Legal Capacity for people with Dementia
Legal and medical practitioners view dementia from different perspectives. Medical practitioners provide a clinical diagnosis and treatment for clients with dementia. Legal practitioners determine if the client has enough capacity to instruct a Lawyer in their legal matters.
Legal matters vary in complexity. Lawyers need an understanding of the level of capacity required for a client to participate competently in their legal matters. This presentation will discuss legal capacity and strategies to support a person with dementia increase their legal capacity.
Keryn RuskaKeryn was admitted as a solicitor in 1998 and has worked in practice, government and academia.
Keryn spent a number of years as a solicitor and Coordinator of the Aboriginal and Torres Strait Islander Women’s Legal Service. Keryn has contributed to advocacy and law reform on issues affecting Indigenous women and their families. Keryn also spent ten years as an academic at Griffith University. Keryn joined Caxton’s Family and Elder Law Team in 2015 providing advice and contributing to law reform in elder abuse, family law, domestic violence and child protection.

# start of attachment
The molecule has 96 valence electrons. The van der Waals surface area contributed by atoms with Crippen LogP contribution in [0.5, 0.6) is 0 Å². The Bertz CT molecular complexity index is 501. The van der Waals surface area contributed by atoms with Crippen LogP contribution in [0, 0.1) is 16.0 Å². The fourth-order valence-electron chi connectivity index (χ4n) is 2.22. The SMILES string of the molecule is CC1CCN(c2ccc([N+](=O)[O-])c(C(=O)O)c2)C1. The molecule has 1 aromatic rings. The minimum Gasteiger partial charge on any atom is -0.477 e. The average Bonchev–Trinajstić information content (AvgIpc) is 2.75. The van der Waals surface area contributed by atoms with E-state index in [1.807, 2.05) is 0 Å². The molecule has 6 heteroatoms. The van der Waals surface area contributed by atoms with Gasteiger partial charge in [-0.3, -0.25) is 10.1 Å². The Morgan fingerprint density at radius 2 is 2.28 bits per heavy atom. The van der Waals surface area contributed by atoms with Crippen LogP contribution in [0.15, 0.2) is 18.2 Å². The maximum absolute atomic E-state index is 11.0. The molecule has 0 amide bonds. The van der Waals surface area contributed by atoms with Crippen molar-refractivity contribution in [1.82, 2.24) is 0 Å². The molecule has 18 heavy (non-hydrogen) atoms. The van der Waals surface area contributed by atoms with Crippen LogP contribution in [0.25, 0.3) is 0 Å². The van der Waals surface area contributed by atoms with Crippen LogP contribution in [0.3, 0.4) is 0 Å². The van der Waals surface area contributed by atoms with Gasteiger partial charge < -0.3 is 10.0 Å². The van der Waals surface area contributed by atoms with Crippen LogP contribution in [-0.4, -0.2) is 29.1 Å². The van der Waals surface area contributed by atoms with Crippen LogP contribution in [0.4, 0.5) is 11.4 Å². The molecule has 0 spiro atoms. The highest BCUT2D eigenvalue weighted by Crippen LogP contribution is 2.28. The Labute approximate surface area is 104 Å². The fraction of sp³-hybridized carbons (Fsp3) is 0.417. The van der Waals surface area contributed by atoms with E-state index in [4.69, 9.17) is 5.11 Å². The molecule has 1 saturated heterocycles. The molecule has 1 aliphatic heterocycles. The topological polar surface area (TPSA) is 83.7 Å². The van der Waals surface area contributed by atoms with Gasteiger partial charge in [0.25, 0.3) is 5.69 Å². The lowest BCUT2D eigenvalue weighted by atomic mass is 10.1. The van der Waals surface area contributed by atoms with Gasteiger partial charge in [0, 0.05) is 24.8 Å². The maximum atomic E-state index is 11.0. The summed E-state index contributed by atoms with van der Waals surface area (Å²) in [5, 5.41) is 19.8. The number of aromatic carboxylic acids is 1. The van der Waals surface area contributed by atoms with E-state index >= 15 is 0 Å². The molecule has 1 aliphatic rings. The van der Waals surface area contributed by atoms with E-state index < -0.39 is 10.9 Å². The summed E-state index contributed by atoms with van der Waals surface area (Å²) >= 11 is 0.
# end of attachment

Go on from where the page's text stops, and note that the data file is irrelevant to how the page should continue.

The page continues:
Frances PriviteraFrances completed a Bachelor of Social Work at the University of Queensland in 2006.
Frances has worked with children in care, in hospitals and for the past six years in the field of elder abuse at Caxton. Frances is interested in human behaviour and the motivations that drive us. Her other interests include Law and Social Work, trauma and PTSD, palliative care and grief and loss/bereavement.
- Develop an understanding of legal capacity for a client diagnosed with dementia
- Identify and implement strategies to increase a client’s legal capacity